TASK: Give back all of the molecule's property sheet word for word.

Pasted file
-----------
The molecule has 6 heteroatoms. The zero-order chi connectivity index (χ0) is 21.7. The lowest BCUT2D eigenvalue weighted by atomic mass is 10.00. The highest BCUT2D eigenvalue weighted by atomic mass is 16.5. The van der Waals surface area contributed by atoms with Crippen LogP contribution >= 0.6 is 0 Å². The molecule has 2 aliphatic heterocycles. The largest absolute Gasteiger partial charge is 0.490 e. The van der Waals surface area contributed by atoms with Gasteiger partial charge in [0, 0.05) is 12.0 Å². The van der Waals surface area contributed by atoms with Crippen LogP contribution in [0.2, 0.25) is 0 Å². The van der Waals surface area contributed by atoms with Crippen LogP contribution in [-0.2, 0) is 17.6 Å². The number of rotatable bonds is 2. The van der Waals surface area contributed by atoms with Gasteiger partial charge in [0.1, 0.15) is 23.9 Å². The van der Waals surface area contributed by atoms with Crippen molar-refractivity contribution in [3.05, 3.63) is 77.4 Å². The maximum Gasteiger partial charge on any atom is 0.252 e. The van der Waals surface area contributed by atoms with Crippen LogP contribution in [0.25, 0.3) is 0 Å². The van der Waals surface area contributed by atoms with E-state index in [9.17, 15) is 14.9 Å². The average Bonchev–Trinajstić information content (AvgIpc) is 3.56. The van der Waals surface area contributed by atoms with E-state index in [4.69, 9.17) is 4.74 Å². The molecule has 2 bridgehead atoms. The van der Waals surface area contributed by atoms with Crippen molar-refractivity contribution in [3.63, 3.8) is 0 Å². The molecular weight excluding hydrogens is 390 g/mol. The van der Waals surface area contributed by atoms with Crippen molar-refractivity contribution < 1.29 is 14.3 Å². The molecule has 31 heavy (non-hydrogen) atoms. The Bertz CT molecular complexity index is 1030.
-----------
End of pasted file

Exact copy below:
The molecule has 6 heteroatoms. The zero-order chi connectivity index (χ0) is 21.7. The lowest BCUT2D eigenvalue weighted by atomic mass is 10.00. The highest BCUT2D eigenvalue weighted by atomic mass is 16.5. The van der Waals surface area contributed by atoms with Crippen LogP contribution >= 0.6 is 0 Å². The molecule has 2 aliphatic heterocycles. The largest absolute Gasteiger partial charge is 0.490 e. The van der Waals surface area contributed by atoms with Gasteiger partial charge in [0, 0.05) is 12.0 Å². The van der Waals surface area contributed by atoms with Crippen LogP contribution in [0.2, 0.25) is 0 Å². The van der Waals surface area contributed by atoms with Crippen LogP contribution in [-0.2, 0) is 17.6 Å². The number of rotatable bonds is 2. The van der Waals surface area contributed by atoms with Gasteiger partial charge in [0.1, 0.15) is 23.9 Å². The van der Waals surface area contributed by atoms with Crippen molar-refractivity contribution in [3.05, 3.63) is 77.4 Å². The maximum Gasteiger partial charge on any atom is 0.252 e. The van der Waals surface area contributed by atoms with Crippen LogP contribution in [0.25, 0.3) is 0 Å². The van der Waals surface area contributed by atoms with E-state index in [9.17, 15) is 14.9 Å². The average Bonchev–Trinajstić information content (AvgIpc) is 3.56. The van der Waals surface area contributed by atoms with E-state index in [4.69, 9.17) is 4.74 Å². The molecule has 2 bridgehead atoms. The van der Waals surface area contributed by atoms with Crippen molar-refractivity contribution in [3.63, 3.8) is 0 Å². The molecular weight excluding hydrogens is 390 g/mol. The van der Waals surface area contributed by atoms with Crippen molar-refractivity contribution < 1.29 is 14.3 Å². The molecule has 31 heavy (non-hydrogen) atoms. The Bertz CT molecular complexity index is 1030.